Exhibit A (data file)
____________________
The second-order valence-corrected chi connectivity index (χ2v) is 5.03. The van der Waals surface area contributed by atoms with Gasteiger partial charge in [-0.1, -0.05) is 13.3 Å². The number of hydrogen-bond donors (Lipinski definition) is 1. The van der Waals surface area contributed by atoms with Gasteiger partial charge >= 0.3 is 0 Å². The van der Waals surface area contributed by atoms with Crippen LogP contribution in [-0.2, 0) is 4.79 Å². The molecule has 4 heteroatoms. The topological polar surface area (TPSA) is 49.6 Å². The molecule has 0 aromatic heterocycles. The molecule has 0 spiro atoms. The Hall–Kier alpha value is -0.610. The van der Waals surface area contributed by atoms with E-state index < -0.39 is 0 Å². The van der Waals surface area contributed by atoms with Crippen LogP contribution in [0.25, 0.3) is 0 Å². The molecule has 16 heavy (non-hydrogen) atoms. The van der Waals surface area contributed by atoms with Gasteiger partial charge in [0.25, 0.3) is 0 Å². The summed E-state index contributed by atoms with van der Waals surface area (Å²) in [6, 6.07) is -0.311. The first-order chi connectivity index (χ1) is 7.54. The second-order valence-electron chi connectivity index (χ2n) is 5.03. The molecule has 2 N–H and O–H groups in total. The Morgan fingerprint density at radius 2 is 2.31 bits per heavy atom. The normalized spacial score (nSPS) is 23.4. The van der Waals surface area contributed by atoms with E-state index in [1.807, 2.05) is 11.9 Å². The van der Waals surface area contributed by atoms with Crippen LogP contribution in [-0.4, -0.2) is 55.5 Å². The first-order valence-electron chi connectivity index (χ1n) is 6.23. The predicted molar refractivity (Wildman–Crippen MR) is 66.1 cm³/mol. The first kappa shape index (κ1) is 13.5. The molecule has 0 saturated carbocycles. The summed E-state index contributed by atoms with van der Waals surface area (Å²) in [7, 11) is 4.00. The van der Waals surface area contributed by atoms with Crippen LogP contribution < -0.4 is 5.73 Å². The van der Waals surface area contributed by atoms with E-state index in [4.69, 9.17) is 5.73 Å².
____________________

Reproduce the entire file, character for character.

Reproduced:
The second-order valence-corrected chi connectivity index (χ2v) is 5.03. The van der Waals surface area contributed by atoms with Gasteiger partial charge in [-0.1, -0.05) is 13.3 Å². The number of hydrogen-bond donors (Lipinski definition) is 1. The van der Waals surface area contributed by atoms with Gasteiger partial charge >= 0.3 is 0 Å². The van der Waals surface area contributed by atoms with Crippen LogP contribution in [-0.2, 0) is 4.79 Å². The molecule has 4 heteroatoms. The topological polar surface area (TPSA) is 49.6 Å². The molecule has 0 aromatic heterocycles. The molecule has 0 spiro atoms. The Hall–Kier alpha value is -0.610. The van der Waals surface area contributed by atoms with E-state index < -0.39 is 0 Å². The van der Waals surface area contributed by atoms with Crippen LogP contribution in [0.25, 0.3) is 0 Å². The molecule has 16 heavy (non-hydrogen) atoms. The van der Waals surface area contributed by atoms with Gasteiger partial charge in [0.25, 0.3) is 0 Å². The summed E-state index contributed by atoms with van der Waals surface area (Å²) in [6, 6.07) is -0.311. The first-order chi connectivity index (χ1) is 7.54. The second-order valence-electron chi connectivity index (χ2n) is 5.03. The molecule has 2 N–H and O–H groups in total. The Morgan fingerprint density at radius 2 is 2.31 bits per heavy atom. The normalized spacial score (nSPS) is 23.4. The van der Waals surface area contributed by atoms with E-state index in [1.807, 2.05) is 11.9 Å². The van der Waals surface area contributed by atoms with Crippen LogP contribution in [-0.4, -0.2) is 55.5 Å². The first-order valence-electron chi connectivity index (χ1n) is 6.23. The predicted molar refractivity (Wildman–Crippen MR) is 66.1 cm³/mol. The first kappa shape index (κ1) is 13.5. The molecule has 0 saturated carbocycles. The summed E-state index contributed by atoms with van der Waals surface area (Å²) in [7, 11) is 4.00. The van der Waals surface area contributed by atoms with Crippen LogP contribution < -0.4 is 5.73 Å². The van der Waals surface area contributed by atoms with E-state index in [4.69, 9.17) is 5.73 Å².